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Why Teachers Like Me Support Unions

  • Posted on March 21, 2011 at 9:01 pm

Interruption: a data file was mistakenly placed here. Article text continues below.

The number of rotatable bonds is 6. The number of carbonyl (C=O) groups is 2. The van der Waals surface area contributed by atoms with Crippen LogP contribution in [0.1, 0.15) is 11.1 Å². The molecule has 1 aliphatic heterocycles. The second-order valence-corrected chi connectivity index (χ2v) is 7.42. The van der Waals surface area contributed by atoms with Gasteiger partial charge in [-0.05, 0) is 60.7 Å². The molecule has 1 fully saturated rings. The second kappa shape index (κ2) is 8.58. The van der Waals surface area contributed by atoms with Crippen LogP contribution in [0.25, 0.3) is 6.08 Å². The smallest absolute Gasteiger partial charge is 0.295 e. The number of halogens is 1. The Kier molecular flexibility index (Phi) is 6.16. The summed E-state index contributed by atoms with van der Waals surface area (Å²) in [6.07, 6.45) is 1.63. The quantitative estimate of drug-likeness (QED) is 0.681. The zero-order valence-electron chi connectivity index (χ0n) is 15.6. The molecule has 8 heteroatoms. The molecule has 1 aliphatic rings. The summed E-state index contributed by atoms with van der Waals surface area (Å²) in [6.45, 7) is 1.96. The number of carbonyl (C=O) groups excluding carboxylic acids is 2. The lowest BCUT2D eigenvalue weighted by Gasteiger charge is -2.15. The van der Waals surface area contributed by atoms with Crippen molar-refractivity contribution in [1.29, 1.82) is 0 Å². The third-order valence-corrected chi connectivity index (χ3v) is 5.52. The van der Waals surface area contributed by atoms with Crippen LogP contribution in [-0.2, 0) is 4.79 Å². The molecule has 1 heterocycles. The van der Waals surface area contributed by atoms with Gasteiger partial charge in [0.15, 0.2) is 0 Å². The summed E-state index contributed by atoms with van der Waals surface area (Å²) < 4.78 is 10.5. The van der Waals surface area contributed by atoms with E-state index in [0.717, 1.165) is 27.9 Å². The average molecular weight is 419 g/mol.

I grew up in a teacher household.  My parents were both teachers.  I think they were amazing, especially when you think back to the time when they were growing up.  My parents were born in 1909 and 1911.  Dad grew up in a very large family.  It really is amazing that so many of his family received a great education.  Mom grew up in a smaller family that was more prosperous, but she also was fortunate to have received a great education.  They met at Central, fell in love during the depression and raised a huge family together.  They were hard working farm people.  Mom went back to teaching when I was young in the late fifties.  Dad joined her when we had farm difficulties and they both were hired by Kingston Public Schools in the “thumb” of Michigan in the early sixties.  We used to summer back up north in Leelanau county on our old farm where dad continued farming and working for Jimmy Johnson as a mechanic over in Empire.  Mom and Dad both worked so hard.  We needed that income in the summer when dad worked the other jobs and farmed.  We lived a simple life.  We only went on one big vacation when I was growing up.  We went out west and saw my brother, Jim, in California.  That was a big deal!  My brothers and I picked cherries and strawberries in the summer.  We all worked for the common good of the family. My parents were both proud members of the NEA, MEA and of course KEA.  When they first started teaching salaries were very low.  I don’t know how they managed really.  After my dad died, I went up to clean his house and organize it.  One paper I came across sure explained a lot for me about our Christmas times.  Dad and mom had built a huge pole barn and they had a loan that evidently was written as a yearly note.  The note came due just before Christmas each year.  It was over a thousand dollars.  I don’t remember the exact amount but I remember thinking about their pay and how hard they worked all year long.  If dad hadn’t worked the farm in the summer and also worked as a mechanic, they wouldn’t have been able to pay that bill.  I remember when mom made “Egg ala Goldenrod”.  As a kid I remember it stuck to the roof of my mouth and it was awful.  It was eggplant fried in egg and it was something cheap because they could grow it.  Looking back I knew times were tough when we were eating that!  We used to go to my aunt and uncle’s place and get some free clothing.  Of course they had a large family and their children got first dibs.  The clothing was donated from church.  I remember a brown and black pin striped jumper that I wore for my school pictures that came from that room at my aunt’s place.  Around the time I became a sixth grader things got better.  Mom became involved in getting a union in Kingston.  I know she worked on negotiations.  When I was in high school we were living over in Cass City.  I remember a lot was going on with the Reese teachers.  One day our family drove over to Reese.  I must have been a junior in school.  We went over to support the teachers.  The teachers were on strike.  They were the Reese 44.  In the end, they all lost their jobs even though they had been a part of the community for years.  They were thrown out like yesterday’s paper.  They took a stand and lost.  I remember how my parents felt for those teachers.  They felt a kinship and solidarity with them.  You may have to scroll down the page a bit but check out the video from the past president of the Reese union.  He went on to work for the MEA but he never taught again! http://www.mea.org/voice/june08/reese44.html Recently, all that my parents and teachers all over the country have fought for over the years has been summarily dismissed by politicians who have been hell bent on destroying the teachers’ unions.  Some young teachers today have no idea how it was back in the days before unions.  Teachers were completely at will.  If some school board member had a kid graduating from college and they needed a job, a teacher could be let go to make room for the kid.  Teachers could be let go because a superintendent or principal had a personality conflict with them. I really never thought I’d be a teacher.  I saw everything my parents went through and even the Reese 44.  My mom loved teaching and she even had that teacher voice.  She could be yelling at us kids one moment and then answer the phone ever so sweetly the next.  Any teacher knows all about that.  My dad had to deal with a lot of rough boys that were coming in from Teen Ranch.  It was kind of a place for wayward boys.  They called my dad “Cotton Top” because of his white hair.  He was given many of those hard to handle students I think because he could handle them.  It probably helped that he had ten boys of his own.  Dad taught math and science and mom taught English and home economics.  Dad also coached junior high and my mother headed up the Future Homemakers of America.  I’m not sure FHA is even around any more.  My parents were dedicated teachers.  Mom would work on her lesson plans for the year throughout the summer months.  When I decided to become an art major my mom encouraged me to get my teaching certificate I think so I would have a “marketable skill” to go with my degree.  After graduation I first taught at Fowler, Michigan.  I loved teaching in Fowler.  I remember the excitement of my first teaching job. I left Fowler to follow my husband to Oklahoma.  In Oklahoma I wanted to develop my art which was pottery so that’s what I worked on.  I made pottery and went to art shows.  I took courses out at Southwestern Oklahoma State University with Montee Hoke, a fellow potter from MSU.  A few years later my husband left me in Oklahoma with my two month old baby, Josh.  I continued working and selling pottery to support us.  I saved up my money so I could move back to Michigan to be close to my parents.  I wanted my son to know his grandparents.  I continued making my living off my artwork in Michigan.  When my son was in kindergarten, I took my pottery wheel and clay in to school to demonstrate.  I had a blast!  I loved working with the kids and I started thinking about going back to teaching.  I’d been out for quite a few years so this was not an easy decision.  I had to go back to school to get my certificate updated.  I wasn’t sure how I could do that.  The thought of taking classes after so many years away from it boggled my mind.  My parents helped me and even loaned me the money that I needed for school.  My parents always believed in me and encouraged me.  I am so thankful that I listened to their wise counsel. I went to Central Michigan University when Josh was in second grade.  He started school at Glen Lake and then went to Mt. Pleasant and back up to Glen Lake at the end of the winter term.  These were both public schools.  That was a lot for a kid but it was an adventure for both of us!  Josh became friends with his first “black” friend, Kyle.  This was my son’s first real exposure to diversity.  It was a great learning experience, even if the school year was disrupted a couple of times.  His teachers at Glen Lake knew what I was doing so they knew he would be coming back and they were supportive. I taught the next year at Manistee and then the following year we moved to Sturgis.  I’ve been teaching at Sturgis since August of 1993.  I can’t believe how time has just flown by.  I love teaching art.  I think about teaching all the time.  I’m constantly researching things online and looking up things in my countless books because I always want to do more.  When I’m shopping I see things through my teacher’s eyes and think about how I can use something I’ve seen in a lesson plan.  Working with young people is both challenging and exciting.  I love middle school students because they are so energetic and full of ideas. Being in a union has helped me in many ways to become a better teacher.  I fully believe in a great public school system.  It is the great leveler of our society.  If you can get a good education, you have the potential to go far.  Unions are more than just there for bargaining rights that deal with salary and benefits.  There is solidarity to working towards a common goal in education.  The teachers that I know first have an obligation to their students.  The goal is to provide students with the best possible education.  Many teachers work hard to improve their teaching ability by taking courses, attending professional development seminars and even by doing research on their own.  Teachers have to stay updated on material.  Most have embraced the computer technology age and were among the first to get computers and learn how to use them.  We all work with our administrations to try and design curriculum that is both challenging and exciting.  While some people may feel it is “us” against “them” at my school it really isn’t.  We are all interested in the best interest of the students.  Administrators and teachers work side by side on planning and coming up with strategies to improve the school and the school climate.  The teacher unions across this country have bargained to restrict class size, accommodate students with special needs and even promoting curriculum that benefits all children. While teaching I have learned to respect all workers, union and non-union.  I feel a kinship with all workers that strive to earn a fair, living wage.  In my mind, our country was built by unions and the middle class grew out of unions.  I saw how my parents were better off after teachers became unionized.  I wouldn’t want to be summarily dismissed like those teachers who were called the Reese 44.  They were in the early stages of union formation.  What they lost, the rest of us gained.  They took a stand and the rest of us benefited from their bravery. Today we have brave union workers standing up for all union workers.  They have been protesting in Wisconsin and many other states.  Most people don’t realize how difficult it is to take a stand.  I can write on my blog, but these people are the real heroes.  They faithfully show up to do the tough work and to take the abuse for the rest of us.  The rest of us sit here not wanting to make any waves, hoping that our jobs are secure and knowing that the wave of teacher bashing is knocking at our door.  Most people that know me know how dedicated I am to my profession.  I am a proud NEA member.  I wear my red blouse today as a badge of honor.  The real heroes though are marching on the capital buildings and they wear what is truly a red badge of courage.  They have a target on their backs and most of us hope that target doesn’t move our way.  However, it is moving our way!  It is moving like a wave across this nation by a group of politicians that have decided that we, the teachers of America, are the problem.  I will wear my red today and I will be proud of my profession and my union because I truly know that I give everything I can to my students.  I live to teach, not just teach to live.  Politicians may think they know me, but they don’t know the half of who I really am and what my dedication and profession is all about.  I believe in sharing knowledge and helping people get the best education possible.  It doesn’t matter to me if you are poor, wealthy or somewhere in between.  I want to spark the imagination of all my students and I go to school and make my classroom a “home away from home” for your child.  I stay after to help students that need more time or just to give them a place to go.  My dedication and commitment would not be questioned by people that know me.  The people that question my integrity are paper pushers that live in a world of political corruption where money for war is never questioned, but money for education is always questioned.  The cousins to these people have invaded our states where tax breaks for big companies is more important than the education of our children.  Under President Bush we were asked to do more with less.  We have done that.  Now we have more politicians asking us to do more with less. I’ve always believed in the goodness of people.  Some people think I can be naïve because I really want the best to come out of people.  I certainly don’t want to see the worse side of a person.  I know these politicians can do better.  I know that the standard they want me to live at as a teacher is one that they are not expecting of themselves.  Many politicians, especially in Washington D.C. are millionaires.  As a single teacher my standard of living is pretty simple.  I drive an old car and live in a little house.  There is no glitz and no glamour.  My life is one of dedication to my profession.  I would like to ask these politicians to ask themselves a simple question that President Kennedy challenged us with a long time ago.  I would say, “Ask not what your country can do for you but what you can do for your country?”  I ask this question because destroying the middle class and the education of the middle class and the poor by not funding education properly is destroying our country.  If we want a prosperous society, then we must fully fund education, save the middle class, and give a hand of kindness to the poor and struggling in this country.  We don’t need to prop up business with huge tax incentives, pander to the wealthy with lavish tax cuts, spend unheard of amounts of money on endless war and of course we don’t need to spend a couple billion dollars on the next election.  We need a society that is more interested in the content of our character than in the size of the pocketbook or wallet that we carry.  Workers of this country need to unite today in solidarity.  If you can do this one little thing, it might start a chain reaction.  As Gandhi said, “You must be the change you want to see in the world.”  Wear your red proudly today and show your patriotism for your country and for all working Americans.  Our local union president has asked us to wear red for the rest of the Tuesdays until school is out.  It’s nice to have my Tuesday outfit ready to go for the rest of the school year.  I will wear my red and be proud to be a National Education Association member!